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Girls are twice as likely than boys to stop playing sports. Tessa Virtue wants to change that

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WATCH: Getting girls involved in sport – Jan 10, 2020

Young Toronto skaters got the shock of their lives when Olympic ice dancing champion Tessa Virtue showed up at their practice.

Virtue, who rose to fame at the 2018 PyeongChang Olympic Winter Games, surprised the young athletes at the McCormick Arena in Toronto on Monday in celebration of the launch of her new Barbie doll.

The doll is part of Barbie’s Dream Gap Project, which honours “women who are breaking boundaries to inspire the next generation of girls” and includes over 40 role models from 18 countries.

Tessa Virtue was named the Canadian ambassador for Barbie’s Dream Gap Project in March 2019. (Courtesy of GCI Canada)
Tessa Virtue was named the Canadian ambassador for Barbie’s Dream Gap Project in March 2019. (Courtesy of GCI Canada).

“Nothing is impossible,” Virtue, 30, told the skaters. 

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“It’s just a lot of hard work. But if it’s something that you’re eager to pursue and you’re passionate about, then you do the work, commit to the process and surround yourself with a good team.”

READ MORE: Teen girls are less active than boys, and it’s putting their health at risk. How do we fix it?

Virtue’s Barbie doll is dressed in an ice dancing costume inspired by her 2018 Olympic Winter Games look. It is among other dolls, including para-athlete wheelchair racer Madison de Rozario, fencing champion Ibtihaj Muhammad and tennis player Naomi Osaka.

The Mattel project aims to raise awareness around the limitations that prevent girls from reaching their full potential in sports.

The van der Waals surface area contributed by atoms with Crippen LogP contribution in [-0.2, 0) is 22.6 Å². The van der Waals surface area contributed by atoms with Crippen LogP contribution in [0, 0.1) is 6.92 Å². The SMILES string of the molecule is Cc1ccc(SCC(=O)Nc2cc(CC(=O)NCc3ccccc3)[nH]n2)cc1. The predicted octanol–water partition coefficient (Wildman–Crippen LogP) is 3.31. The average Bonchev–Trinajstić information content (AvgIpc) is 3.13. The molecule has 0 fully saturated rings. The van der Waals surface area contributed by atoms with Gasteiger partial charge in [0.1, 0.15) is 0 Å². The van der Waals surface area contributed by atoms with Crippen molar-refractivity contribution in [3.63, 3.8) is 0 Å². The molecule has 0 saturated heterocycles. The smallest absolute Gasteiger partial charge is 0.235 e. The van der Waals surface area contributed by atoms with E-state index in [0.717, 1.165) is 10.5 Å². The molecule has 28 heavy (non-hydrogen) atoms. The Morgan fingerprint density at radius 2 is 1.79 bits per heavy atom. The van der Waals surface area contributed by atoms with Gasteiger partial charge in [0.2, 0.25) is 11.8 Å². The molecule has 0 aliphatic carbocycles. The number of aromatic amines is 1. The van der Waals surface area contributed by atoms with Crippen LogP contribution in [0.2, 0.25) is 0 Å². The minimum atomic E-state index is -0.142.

Tessa Virtue encourages young Toronto skaters to follow their dreams at McCormick Arena in Toronto Monday. (Courtesy of GCI Canada)
Tessa Virtue encourages young Toronto skaters to follow their dreams at McCormick Arena in Toronto Monday. (Courtesy of GCI Canada).

Virtue and her 32-year-old ice skating partner Scott Moir captured hearts worldwide following their gold-medal-winning Moulin Rouge performance at the 2018 Winter Games. She said it is important to use her platform to pay it forward to aspiring athletes.

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“I’ve benefited from really powerful women who have inspired me,” Virtue said in an interview with Global News. 

“I see the stress that young kids are faced with these days and everyone needs a boost. Everyone needs someone to believe in them. Everyone needs a reminder that they’re good enough exactly the way they are.”

READ MORE: Why are girls dropping out of sports?

The high rates of girls quitting sports is another reason to support young girls with big dreams, Virtue said.

By age 14, girls are twice as likely to drop out of sports compared with boys, according to a Women’s Sports Foundation study. 

“It’s a heartbreaking stat,” Virtue said.

“If we can combat that with some programs that allow people to stay active and maintain a healthy lifestyle, there’s so much self-esteem to be gained.”

Click to play video 'Why are girls ditching sports earlier than boys?' Why are girls ditching sports earlier than boys?
Why are girls ditching sports earlier than boys? – Oct 24, 2017

One of the main reasons girls quit sports is social stigma, Jocelyn Thorpe, a women and gender studies professor at the University of Manitoba, previously told Global News.

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“I do think that part of it is this idea that girls throw like a girl, run like a girl, pass like a girl,” Thorpe said.

“It makes it not appealing for someone to pass a ball to someone who supposedly doesn’t know what to do with it.”

READ MORE: Girls struggle more to play sports longer

A University of Toronto study found self-consciousness related to body image was another reason why teens drop out of physical activities.

To help combat this, Virtue said parents need to cheer on their children and encourage them to stay committed.

Tessa Virtue, 30, said there needs to be more investment in girls playing sports. (Courtesy of GCI Canada)
Tessa Virtue, 30, said there needs to be more investment in girls playing sports. (Courtesy of GCI Canada).
“Love and support unconditionally, but also allow [the activity] to be the kid’s own thing,” she said.
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“I think they have to take some responsibility and accountability for it. That’s empowering because it also gives them the control and the autonomy to take it on themselves.”

The Barbie doll collection is available throughout the country only at Toys R Us.

— With files from Global News’ Tamara Forlanski

amanda.pope@globalnews.ca